Liked this? You may also like: NERC doctoral training programmes, Is it time for a PhD reform?, and “A PhD don’t come for free?”
Alcatraz never seemed far from view when I was in San Francisco last autumn, peeking between tall buildings or dominating the skyline from the coast. We did the tourist trip out to the island (hint: a summery dress and the SF wind do not a dignified boat trip make) and I wondered; will people, one day, glorify the crazed killers of our century the way they do Al Capone? Daring escapes and dingy cells aside, my favourite bit of the island was the gardens. Alcatraz really was ‘the rock’ before people first arrived, but imported soil and plants during its first occupation as an army base in the mid 1800s began to transform the rock into a garden. It’s a perfect example of how plant cover encourages the establishment of further plant growth by breaking up rocks with their roots and increasing soil nutrients through leaf litter. With the abandonment of Alcatraz in the 1960s the formal structure of the gardens may have fallen into disrepair, but imported plants continue to flourish all over the island, alongside birds and other wildlife.
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Last year some of Darwin’s fossils were refound in a British Geological Society cabinet. How good would that find feel? Perhaps an incentive for a quick clear out at work? After all, it is (almost) time for a good spring clean…
Image above from the BBC.)
It can seem like a long, long, loooong slog until you see the seeds of your scientific labour bear publication fruit. First drafts, second drafts, co-author comments, third drafts, track changes, endless literature searches for that one critical reference, tenth drafts… And then post-submission there’s reviewers’ comments, corrections to make and resubmission.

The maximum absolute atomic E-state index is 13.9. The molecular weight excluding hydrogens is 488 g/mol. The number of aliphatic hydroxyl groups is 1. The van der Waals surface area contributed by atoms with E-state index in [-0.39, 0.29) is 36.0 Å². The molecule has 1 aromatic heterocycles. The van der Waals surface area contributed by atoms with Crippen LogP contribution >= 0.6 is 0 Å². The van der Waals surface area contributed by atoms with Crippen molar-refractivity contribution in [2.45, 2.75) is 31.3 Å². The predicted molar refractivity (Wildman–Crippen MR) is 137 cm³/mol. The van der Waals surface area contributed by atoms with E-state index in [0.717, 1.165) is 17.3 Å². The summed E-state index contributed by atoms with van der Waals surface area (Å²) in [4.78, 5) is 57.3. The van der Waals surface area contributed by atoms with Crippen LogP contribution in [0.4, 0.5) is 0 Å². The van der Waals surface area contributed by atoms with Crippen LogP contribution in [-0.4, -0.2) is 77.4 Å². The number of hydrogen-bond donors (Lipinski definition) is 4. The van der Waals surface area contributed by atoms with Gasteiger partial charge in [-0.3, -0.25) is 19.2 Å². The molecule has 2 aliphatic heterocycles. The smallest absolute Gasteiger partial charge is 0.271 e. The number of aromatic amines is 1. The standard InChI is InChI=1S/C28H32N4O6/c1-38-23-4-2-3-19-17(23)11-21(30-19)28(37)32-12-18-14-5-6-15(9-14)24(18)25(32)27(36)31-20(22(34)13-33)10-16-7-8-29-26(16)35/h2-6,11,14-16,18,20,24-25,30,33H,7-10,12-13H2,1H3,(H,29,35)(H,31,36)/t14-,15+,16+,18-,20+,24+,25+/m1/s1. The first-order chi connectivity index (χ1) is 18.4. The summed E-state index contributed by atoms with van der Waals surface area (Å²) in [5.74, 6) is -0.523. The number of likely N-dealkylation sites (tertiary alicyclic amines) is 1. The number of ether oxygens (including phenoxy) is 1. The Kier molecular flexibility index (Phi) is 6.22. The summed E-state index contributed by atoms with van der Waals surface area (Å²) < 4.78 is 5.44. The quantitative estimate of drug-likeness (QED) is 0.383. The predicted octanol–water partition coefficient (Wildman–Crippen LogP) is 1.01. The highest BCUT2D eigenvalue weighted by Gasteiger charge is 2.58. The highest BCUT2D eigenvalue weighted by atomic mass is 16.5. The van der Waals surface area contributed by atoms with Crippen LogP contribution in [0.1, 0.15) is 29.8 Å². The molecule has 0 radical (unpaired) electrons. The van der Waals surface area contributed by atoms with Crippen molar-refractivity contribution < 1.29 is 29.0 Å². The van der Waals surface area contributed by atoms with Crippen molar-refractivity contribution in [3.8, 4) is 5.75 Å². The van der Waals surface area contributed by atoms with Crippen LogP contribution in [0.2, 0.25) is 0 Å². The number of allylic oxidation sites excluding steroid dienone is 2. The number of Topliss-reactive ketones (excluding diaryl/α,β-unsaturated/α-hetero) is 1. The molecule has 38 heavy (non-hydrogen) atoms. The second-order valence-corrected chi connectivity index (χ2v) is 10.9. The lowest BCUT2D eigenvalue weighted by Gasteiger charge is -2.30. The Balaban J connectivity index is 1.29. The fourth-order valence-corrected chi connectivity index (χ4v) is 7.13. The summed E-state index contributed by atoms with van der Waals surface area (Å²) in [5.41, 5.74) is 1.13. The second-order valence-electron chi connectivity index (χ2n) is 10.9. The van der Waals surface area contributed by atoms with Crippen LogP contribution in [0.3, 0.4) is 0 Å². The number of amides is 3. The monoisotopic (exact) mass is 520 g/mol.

Kind of like buses, I’ve waited a long time and suddenly several papers I’m involved in have been published in one month.
Firstly my own paper is in Biogeosciences Discussions – this is open access so y’all can go check out my awesome science (and apparently excellent figures) here. In this paper I discuss some of the first measurements of halocarbons from tropical seaweeds, talk about reasons for potential differences within/between studies and discuss aquaculture (seaweed farming) and the impact that may have on tropical halocarbon emissions. With this journal the review process is done online – so this is the original and un-reviewed/edited manuscript. You can watch the review process as it happens (probably a little like watching paint dry, but slower) or comment if you have some critical comments on our take on tropical halocarbon production from seaweed. Fingers crossed for some decent reviews…
Secondly I helped with sample analysis for this paper* on iodine chemistry in the marine boundary layer.
Thirdly my friend and Malaysian collaborator Fiona just published work on the impact of light on halocarbon emissions from seaweed, see the paper here*. Fiona started her Masters at the same time I began my PhD so we’ve learnt lab techniques together and worked in the field on many occasions. She also happens to be my provider of food, transport and sanity whilst I’m in Malaysia.
*These two articles are behind a paywall (you have to subscribe to the journal to access them) but please let me know if you’d like a look. With this sudden flurry of publication action I’ve also been interested to read about self-archiving – a post on that coming up soon!